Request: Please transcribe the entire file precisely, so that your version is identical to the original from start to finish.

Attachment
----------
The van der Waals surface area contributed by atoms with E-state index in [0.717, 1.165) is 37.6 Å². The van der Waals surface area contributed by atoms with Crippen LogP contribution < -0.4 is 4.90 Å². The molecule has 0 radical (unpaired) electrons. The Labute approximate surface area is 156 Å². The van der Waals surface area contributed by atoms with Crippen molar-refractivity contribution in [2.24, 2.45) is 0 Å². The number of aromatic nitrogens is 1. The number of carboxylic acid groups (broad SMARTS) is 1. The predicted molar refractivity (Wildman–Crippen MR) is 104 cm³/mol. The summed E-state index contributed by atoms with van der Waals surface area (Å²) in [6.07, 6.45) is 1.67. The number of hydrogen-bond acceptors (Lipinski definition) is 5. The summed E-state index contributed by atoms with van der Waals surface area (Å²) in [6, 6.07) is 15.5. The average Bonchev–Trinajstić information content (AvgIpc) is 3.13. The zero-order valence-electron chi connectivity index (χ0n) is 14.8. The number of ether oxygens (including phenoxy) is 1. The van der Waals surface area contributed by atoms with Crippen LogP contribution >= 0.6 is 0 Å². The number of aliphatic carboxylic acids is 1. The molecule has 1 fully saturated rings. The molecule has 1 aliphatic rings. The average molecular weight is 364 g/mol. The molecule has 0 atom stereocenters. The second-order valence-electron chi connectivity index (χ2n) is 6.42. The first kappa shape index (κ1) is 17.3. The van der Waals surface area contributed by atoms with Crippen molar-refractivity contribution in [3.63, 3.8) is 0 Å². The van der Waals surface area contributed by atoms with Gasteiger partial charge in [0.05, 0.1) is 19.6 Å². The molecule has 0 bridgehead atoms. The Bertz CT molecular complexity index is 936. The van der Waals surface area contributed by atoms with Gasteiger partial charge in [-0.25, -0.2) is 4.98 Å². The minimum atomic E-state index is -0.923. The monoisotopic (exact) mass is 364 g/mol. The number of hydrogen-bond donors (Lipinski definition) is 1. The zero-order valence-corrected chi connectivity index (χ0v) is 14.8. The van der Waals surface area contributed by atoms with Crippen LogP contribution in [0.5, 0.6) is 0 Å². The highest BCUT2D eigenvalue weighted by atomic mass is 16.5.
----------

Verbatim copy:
The van der Waals surface area contributed by atoms with E-state index in [0.717, 1.165) is 37.6 Å². The van der Waals surface area contributed by atoms with Crippen LogP contribution < -0.4 is 4.90 Å². The molecule has 0 radical (unpaired) electrons. The Labute approximate surface area is 156 Å². The van der Waals surface area contributed by atoms with Crippen molar-refractivity contribution in [2.24, 2.45) is 0 Å². The number of aromatic nitrogens is 1. The number of carboxylic acid groups (broad SMARTS) is 1. The predicted molar refractivity (Wildman–Crippen MR) is 104 cm³/mol. The summed E-state index contributed by atoms with van der Waals surface area (Å²) in [6.07, 6.45) is 1.67. The number of hydrogen-bond acceptors (Lipinski definition) is 5. The summed E-state index contributed by atoms with van der Waals surface area (Å²) in [6, 6.07) is 15.5. The average Bonchev–Trinajstić information content (AvgIpc) is 3.13. The zero-order valence-electron chi connectivity index (χ0n) is 14.8. The number of ether oxygens (including phenoxy) is 1. The van der Waals surface area contributed by atoms with Crippen LogP contribution >= 0.6 is 0 Å². The number of aliphatic carboxylic acids is 1. The molecule has 1 fully saturated rings. The molecule has 1 aliphatic rings. The average molecular weight is 364 g/mol. The molecule has 0 atom stereocenters. The second-order valence-electron chi connectivity index (χ2n) is 6.42. The first kappa shape index (κ1) is 17.3. The van der Waals surface area contributed by atoms with Crippen molar-refractivity contribution in [3.63, 3.8) is 0 Å². The van der Waals surface area contributed by atoms with Gasteiger partial charge in [0.05, 0.1) is 19.6 Å². The molecule has 0 bridgehead atoms. The Bertz CT molecular complexity index is 936. The van der Waals surface area contributed by atoms with Gasteiger partial charge in [-0.25, -0.2) is 4.98 Å². The minimum atomic E-state index is -0.923. The monoisotopic (exact) mass is 364 g/mol. The number of hydrogen-bond donors (Lipinski definition) is 1. The zero-order valence-corrected chi connectivity index (χ0v) is 14.8. The van der Waals surface area contributed by atoms with Crippen LogP contribution in [0.5, 0.6) is 0 Å². The highest BCUT2D eigenvalue weighted by atomic mass is 16.5.